An Ode to Whistler: I should be dead.

I always knew this time would come, I just never knew when or in what way. It’s time for me to say goodbye to Whistler and say; thanks for almost killing me.

Never in my life have I stood on the precipice of death and laughed. I mean that literally. Figuratively I’ve stood on the precipice many times and laughed until I cried, but Whistler provided the unreal opportunity to really be slamming on death’s door.

It was the first time I’ve ever skied in the glades. My friend insisted that my 186 cm long skis would be fine for navigating through trees and I stupidly and naively believed him. I was doing horribly. I pizza’d my way through the glades like a retarded 5 year old while my friend effortlessly manoeuvred and sped his way through on his snowboard. The pizza technique was hardly working and I continued to build speed. My friend had stopped up ahead and I came at him like a rampaging animal before I noticed he was stopped at the edge off a small cliff. I wanted to stop but just screamed ‘OH SHIT’ instead as I plopped over the side head first. Luckily the powder was deep, so when I landed on my neck and continued ricocheting off small rocks it wasn’t that painful. My friend looked mortified as he jumped off the cliff after me, determined to stop my limp body. And yes, I was completely limp. In the face of death my body went into rag-doll mode and I didn’t even try to stop myself from sliding down. I couldn’t feel anything. All my brain could think of when I was tumbling down was the Whistler newsletter headlines: Gay Boy Tumbles Off Cliff And Dies. It would be my last claim to fame. Luckily the whole ordeal was less dramatic than I make it seem, the powder slowly built up around my head and stopped me from sliding down further. I lay motionless for a few seconds, mentally scanning my body for injuries. When I realised nothing was broken I burst out laughing. I was unable to get up because of the way I was laying, so I stayed there and laughed for what seemed to be ages before my friend caught up to me.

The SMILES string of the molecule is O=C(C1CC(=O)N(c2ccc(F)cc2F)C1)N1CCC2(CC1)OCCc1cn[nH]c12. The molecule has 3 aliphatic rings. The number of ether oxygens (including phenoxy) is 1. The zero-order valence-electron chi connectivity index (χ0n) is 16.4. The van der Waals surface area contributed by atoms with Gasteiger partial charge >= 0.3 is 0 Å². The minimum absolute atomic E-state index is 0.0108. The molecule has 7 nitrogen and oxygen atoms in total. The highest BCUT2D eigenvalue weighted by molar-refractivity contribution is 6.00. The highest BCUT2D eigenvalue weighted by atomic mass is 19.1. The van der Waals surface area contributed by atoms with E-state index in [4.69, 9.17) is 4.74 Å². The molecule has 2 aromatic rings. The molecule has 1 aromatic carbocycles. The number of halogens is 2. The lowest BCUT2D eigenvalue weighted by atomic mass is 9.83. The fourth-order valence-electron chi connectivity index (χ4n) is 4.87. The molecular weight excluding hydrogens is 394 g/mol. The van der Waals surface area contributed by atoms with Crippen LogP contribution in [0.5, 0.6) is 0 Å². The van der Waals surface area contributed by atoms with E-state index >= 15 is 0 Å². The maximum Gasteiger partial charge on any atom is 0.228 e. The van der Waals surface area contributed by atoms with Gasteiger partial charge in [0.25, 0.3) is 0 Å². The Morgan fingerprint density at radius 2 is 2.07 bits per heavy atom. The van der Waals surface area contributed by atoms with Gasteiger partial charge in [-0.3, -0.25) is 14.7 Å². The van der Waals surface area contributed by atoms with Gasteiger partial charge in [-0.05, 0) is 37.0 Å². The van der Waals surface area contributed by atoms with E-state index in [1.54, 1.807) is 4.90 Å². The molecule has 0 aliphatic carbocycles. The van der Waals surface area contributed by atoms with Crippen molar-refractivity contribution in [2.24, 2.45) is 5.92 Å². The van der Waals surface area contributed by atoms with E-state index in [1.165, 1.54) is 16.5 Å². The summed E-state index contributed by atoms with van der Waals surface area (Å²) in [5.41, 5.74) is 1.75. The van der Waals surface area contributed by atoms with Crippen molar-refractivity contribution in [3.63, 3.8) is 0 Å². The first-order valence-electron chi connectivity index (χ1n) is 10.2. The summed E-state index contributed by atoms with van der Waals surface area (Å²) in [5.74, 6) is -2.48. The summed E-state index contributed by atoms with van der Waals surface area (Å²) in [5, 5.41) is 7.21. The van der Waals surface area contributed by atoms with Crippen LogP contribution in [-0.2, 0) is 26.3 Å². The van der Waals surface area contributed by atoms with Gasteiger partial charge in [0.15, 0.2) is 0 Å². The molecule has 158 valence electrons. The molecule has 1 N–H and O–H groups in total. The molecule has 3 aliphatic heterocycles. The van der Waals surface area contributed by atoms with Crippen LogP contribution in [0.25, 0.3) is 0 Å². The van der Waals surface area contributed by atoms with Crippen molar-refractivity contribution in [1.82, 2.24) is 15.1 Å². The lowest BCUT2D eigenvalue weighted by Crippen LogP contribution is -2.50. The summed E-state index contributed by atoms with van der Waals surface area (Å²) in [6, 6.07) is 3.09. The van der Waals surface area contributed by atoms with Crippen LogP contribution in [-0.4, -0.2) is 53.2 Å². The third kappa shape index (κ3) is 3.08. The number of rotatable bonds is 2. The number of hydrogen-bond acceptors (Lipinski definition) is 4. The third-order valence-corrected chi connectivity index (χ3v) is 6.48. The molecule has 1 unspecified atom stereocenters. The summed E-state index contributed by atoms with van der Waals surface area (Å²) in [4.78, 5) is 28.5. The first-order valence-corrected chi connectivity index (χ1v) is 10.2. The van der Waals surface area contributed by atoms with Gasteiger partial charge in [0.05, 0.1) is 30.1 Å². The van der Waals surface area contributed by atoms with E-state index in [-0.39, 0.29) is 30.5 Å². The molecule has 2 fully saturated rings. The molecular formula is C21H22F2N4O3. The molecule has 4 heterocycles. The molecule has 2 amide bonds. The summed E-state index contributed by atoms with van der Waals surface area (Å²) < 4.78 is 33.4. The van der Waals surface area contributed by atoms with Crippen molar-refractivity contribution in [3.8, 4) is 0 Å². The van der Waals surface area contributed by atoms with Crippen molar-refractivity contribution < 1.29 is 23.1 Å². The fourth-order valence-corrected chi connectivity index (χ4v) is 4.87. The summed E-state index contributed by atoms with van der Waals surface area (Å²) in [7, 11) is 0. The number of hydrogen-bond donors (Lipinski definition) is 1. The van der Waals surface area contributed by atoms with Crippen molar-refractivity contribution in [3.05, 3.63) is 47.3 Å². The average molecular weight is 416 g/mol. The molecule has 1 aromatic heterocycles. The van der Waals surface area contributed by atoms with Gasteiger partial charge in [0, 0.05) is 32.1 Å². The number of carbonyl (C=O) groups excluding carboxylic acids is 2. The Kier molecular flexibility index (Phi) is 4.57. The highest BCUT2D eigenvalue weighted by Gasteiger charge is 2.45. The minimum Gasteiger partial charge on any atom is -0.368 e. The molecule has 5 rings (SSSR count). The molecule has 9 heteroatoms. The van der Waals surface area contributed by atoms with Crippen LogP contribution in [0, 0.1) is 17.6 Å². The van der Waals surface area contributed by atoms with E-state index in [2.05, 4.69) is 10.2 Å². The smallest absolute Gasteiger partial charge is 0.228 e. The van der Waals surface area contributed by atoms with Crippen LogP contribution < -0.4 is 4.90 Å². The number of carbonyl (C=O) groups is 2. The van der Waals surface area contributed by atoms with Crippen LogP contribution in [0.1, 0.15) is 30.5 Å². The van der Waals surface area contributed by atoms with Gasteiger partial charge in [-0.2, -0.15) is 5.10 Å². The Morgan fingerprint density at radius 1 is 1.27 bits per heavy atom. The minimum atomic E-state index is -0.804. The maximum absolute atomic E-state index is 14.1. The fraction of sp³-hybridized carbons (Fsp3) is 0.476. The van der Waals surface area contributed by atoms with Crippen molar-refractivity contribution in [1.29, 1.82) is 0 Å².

This has been my whole whistler experience. I’ve fallen off cliffs (twice), I got a major concussion from stupidly not wearing a helmet, I got a second concussion, I suffered through bronchitis, the flu, throwing up in garbage cans at work from bad hangovers. I’ve fallen off stripper poles, cut my lip from the sharp edges of a snowboard, been trapped in a gondola because of a bear.

Whistler has been life on the edge, and I’ll never experience anything like it ever again.

Mainly it’s been the people that made Whistler a memorable experience. The friends I have made here have been the most beautiful people I’ve ever met. Sure, they have also been the ones to influence me to take that one last drink on a night out that gets me (almost) kicked out of a club called Maxx Fish (Technically they did kick me out but I came crawling back in like a cockroach when they weren’t looking). They’ve been the ones to convince me that drinking 5 jugs of beer the night before bungee jumping is a good idea, or the ones to cheer me on as I funnel an entire bottle of red wine (please don’t ever try it, I actually almost died. But it didn’t stop me from funnelling an entire bottle of Fireball on a seperate occasion. Or funnelling half a bottle of Okanagan peach cider either. Please don’t. Just don’t.).